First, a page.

Comparison of Intranasal Dexmedetomidine and Oral Pentobarbital Sedation for Transthoracic Echocardiography in Infants and Toddlers: A Prospective, Randomized, Double-Blind Trial

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Abstract

BACKGROUND:

Acquisition of transthoracic echocardiographic (TTEcho) images in children often requires sedation. The optimal sedative for TTEcho has not been determined. Children with congenital heart disease are repeatedly exposed to sedatives and anesthetics that may affect brain development. Dexmedetomidine, which in animals alters brain structure to a lesser degree, may offer advantages in this vulnerable population.

METHODS:

A prospective, randomized, double-blind trial enrolled 280 children 3–24 months of age undergoing outpatient TTEcho, comparing 2.5 µg·kg−1 intranasal dexmedetomidine to 5 mg·kg−1 oral pentobarbital. Rescue sedation, for both groups, was intranasal dexmedetomidine 1 µg·kg−1. The primary outcome was adequate sedation within 30 minutes without rescue sedation, assessed by blinded personnel. Secondary outcomes included number of sonographer pauses, image quality in relation to motion artifacts, and parental satisfaction.

RESULTS:

Success rates with a single dose were not different between sedation techniques; 85% in the pentobarbital group and 84% in the dexmedetomidine group (P = .8697). Median onset of adequate sedation was marginally faster with pentobarbital (16.5 [interquartile range, 13–21] vs 18 [16–23] minutes for dexmedetomidine [P = .0095]). Time from drug administration to discharge was not different (P = .8238) at 70.5 (64–83) minutes with pentobarbital and 70 (63–82) minutes with dexmedetomidine. Ninety-five percent of sedation failures with pentobarbital and 100% of dexmedetomidine failures had successful rescue sedation with intranasal dexmedetomidine.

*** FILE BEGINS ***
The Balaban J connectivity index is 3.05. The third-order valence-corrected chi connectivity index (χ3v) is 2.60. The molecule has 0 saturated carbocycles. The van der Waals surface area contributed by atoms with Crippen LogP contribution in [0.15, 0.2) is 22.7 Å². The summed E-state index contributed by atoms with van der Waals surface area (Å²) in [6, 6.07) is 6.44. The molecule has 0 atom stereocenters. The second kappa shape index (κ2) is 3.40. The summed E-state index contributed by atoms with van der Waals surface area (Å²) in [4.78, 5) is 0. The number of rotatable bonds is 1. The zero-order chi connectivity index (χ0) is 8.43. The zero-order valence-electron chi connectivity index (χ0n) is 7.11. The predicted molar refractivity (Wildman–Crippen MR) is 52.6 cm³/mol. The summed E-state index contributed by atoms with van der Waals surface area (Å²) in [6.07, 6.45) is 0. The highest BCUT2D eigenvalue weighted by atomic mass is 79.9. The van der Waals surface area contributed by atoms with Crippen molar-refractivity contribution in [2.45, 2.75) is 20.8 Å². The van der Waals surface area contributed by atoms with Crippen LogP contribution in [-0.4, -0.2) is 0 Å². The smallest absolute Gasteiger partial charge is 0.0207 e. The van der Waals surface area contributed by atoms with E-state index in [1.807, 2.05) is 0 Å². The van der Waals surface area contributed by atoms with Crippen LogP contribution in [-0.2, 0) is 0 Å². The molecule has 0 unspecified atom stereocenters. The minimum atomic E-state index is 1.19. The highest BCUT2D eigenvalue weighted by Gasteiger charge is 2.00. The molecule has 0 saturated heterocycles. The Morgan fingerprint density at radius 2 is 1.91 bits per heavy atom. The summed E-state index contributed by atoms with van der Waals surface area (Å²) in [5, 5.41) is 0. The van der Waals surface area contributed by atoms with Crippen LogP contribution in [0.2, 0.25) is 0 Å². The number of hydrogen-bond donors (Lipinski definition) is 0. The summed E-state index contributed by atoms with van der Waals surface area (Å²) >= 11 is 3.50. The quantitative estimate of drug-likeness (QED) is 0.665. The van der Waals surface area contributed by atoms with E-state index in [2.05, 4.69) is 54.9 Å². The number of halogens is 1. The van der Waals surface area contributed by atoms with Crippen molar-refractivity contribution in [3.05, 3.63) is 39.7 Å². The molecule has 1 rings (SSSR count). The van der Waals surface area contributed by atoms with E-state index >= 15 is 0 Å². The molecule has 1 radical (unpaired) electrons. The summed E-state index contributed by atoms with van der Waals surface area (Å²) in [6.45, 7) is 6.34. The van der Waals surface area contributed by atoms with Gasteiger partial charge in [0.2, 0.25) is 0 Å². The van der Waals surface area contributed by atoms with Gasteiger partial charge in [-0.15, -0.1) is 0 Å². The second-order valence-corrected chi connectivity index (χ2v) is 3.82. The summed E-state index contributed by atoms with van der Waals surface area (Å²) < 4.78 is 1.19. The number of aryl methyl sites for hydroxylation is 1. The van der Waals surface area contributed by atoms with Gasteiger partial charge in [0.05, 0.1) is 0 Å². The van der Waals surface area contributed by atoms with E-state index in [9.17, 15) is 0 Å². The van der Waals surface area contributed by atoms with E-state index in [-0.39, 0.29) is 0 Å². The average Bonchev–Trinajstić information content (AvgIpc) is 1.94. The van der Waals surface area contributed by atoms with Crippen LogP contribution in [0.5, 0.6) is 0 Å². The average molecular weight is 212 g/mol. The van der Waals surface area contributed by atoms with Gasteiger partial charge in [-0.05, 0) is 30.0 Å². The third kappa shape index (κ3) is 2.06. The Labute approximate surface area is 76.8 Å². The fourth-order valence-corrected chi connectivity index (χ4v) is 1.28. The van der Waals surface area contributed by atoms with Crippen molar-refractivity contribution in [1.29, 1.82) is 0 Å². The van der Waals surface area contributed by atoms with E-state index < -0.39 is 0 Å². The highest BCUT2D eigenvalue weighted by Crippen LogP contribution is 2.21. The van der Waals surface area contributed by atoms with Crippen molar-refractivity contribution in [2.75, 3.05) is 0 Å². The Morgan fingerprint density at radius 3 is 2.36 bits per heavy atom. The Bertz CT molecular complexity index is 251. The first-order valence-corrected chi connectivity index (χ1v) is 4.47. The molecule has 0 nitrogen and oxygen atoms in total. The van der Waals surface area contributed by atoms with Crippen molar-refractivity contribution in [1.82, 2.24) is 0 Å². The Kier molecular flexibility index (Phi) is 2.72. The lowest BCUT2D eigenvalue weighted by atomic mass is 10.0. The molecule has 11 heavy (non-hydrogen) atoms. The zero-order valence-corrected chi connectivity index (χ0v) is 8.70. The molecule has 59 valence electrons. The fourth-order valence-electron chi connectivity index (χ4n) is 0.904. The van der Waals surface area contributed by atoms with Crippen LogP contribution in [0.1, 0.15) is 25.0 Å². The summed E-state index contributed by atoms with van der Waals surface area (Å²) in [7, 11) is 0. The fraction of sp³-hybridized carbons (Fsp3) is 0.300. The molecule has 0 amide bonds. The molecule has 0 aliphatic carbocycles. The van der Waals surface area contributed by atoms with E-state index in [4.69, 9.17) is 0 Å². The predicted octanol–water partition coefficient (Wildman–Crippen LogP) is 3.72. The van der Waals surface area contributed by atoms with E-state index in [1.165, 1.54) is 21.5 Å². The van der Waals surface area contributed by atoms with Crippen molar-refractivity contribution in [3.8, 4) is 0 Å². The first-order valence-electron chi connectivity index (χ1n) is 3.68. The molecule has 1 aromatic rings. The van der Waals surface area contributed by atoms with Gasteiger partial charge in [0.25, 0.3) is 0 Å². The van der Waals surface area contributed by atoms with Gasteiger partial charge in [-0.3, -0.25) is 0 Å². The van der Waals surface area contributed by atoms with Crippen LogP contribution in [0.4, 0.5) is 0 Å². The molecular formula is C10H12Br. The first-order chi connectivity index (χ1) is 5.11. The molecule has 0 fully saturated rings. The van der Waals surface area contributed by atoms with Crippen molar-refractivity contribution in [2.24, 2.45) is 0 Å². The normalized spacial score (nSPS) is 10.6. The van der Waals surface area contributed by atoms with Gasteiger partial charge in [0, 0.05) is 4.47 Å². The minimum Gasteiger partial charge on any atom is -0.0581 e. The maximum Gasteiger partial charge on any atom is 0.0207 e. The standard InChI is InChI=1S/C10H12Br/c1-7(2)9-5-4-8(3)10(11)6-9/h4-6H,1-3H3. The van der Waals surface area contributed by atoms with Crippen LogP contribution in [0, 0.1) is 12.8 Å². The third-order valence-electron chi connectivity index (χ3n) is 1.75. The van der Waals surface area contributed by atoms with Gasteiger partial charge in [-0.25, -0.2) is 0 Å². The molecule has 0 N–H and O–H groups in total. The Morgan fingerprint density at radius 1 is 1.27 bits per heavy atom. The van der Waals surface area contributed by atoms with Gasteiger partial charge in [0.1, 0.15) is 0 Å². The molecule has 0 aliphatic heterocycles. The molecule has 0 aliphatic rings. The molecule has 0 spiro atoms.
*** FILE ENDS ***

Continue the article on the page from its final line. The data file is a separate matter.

CONCLUSIONS:

Intranasal dexmedetomidine was comparable to oral pentobarbital sedation for TTEcho sedation in infants and did not increase the risk of clinically important adverse events. Intranasal dexmedetomidine appears to be an effective “rescue” sedative for both failed pentobarbital and dexmedetomidine sedation. Dexmedetomidine could be a safer option for repeated sedation in children, but further studies are needed to assess long-term consequence of repeated sedation in this high-risk population.

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